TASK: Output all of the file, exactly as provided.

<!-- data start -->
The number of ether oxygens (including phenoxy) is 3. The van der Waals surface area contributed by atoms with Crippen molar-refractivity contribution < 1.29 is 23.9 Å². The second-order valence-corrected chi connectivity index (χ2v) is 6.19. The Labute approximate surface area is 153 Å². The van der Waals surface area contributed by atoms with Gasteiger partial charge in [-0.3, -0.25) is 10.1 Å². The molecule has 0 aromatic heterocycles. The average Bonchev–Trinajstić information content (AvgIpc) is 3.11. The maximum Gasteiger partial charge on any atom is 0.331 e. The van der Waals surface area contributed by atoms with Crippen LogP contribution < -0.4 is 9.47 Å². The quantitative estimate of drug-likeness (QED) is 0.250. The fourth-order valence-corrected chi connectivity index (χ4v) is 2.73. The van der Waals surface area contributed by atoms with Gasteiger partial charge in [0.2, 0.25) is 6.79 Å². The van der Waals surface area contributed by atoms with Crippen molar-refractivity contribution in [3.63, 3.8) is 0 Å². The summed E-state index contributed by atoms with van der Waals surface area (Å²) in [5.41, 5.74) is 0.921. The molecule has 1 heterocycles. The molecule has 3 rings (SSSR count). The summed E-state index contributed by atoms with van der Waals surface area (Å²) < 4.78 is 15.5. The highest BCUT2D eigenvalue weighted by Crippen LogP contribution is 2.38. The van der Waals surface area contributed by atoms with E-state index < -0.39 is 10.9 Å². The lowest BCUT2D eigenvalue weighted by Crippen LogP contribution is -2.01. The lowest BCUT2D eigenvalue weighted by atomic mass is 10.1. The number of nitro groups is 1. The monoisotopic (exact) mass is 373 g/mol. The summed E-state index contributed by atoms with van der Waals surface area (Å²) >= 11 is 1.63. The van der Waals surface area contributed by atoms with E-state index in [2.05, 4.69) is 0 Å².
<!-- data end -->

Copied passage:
The number of ether oxygens (including phenoxy) is 3. The van der Waals surface area contributed by atoms with Crippen molar-refractivity contribution < 1.29 is 23.9 Å². The second-order valence-corrected chi connectivity index (χ2v) is 6.19. The Labute approximate surface area is 153 Å². The van der Waals surface area contributed by atoms with Gasteiger partial charge in [-0.3, -0.25) is 10.1 Å². The molecule has 0 aromatic heterocycles. The average Bonchev–Trinajstić information content (AvgIpc) is 3.11. The maximum Gasteiger partial charge on any atom is 0.331 e. The van der Waals surface area contributed by atoms with Crippen LogP contribution < -0.4 is 9.47 Å². The quantitative estimate of drug-likeness (QED) is 0.250. The fourth-order valence-corrected chi connectivity index (χ4v) is 2.73. The van der Waals surface area contributed by atoms with Gasteiger partial charge in [0.2, 0.25) is 6.79 Å². The van der Waals surface area contributed by atoms with Crippen molar-refractivity contribution in [3.63, 3.8) is 0 Å². The summed E-state index contributed by atoms with van der Waals surface area (Å²) in [5.41, 5.74) is 0.921. The molecule has 1 heterocycles. The molecule has 3 rings (SSSR count). The summed E-state index contributed by atoms with van der Waals surface area (Å²) < 4.78 is 15.5. The highest BCUT2D eigenvalue weighted by Crippen LogP contribution is 2.38. The van der Waals surface area contributed by atoms with E-state index < -0.39 is 10.9 Å². The lowest BCUT2D eigenvalue weighted by Crippen LogP contribution is -2.01. The lowest BCUT2D eigenvalue weighted by atomic mass is 10.1. The number of nitro groups is 1. The monoisotopic (exact) mass is 373 g/mol. The summed E-state index contributed by atoms with van der Waals surface area (Å²) >= 11 is 1.63. The van der Waals surface area contributed by atoms with E-state index in [2.05, 4.69) is 0 Å².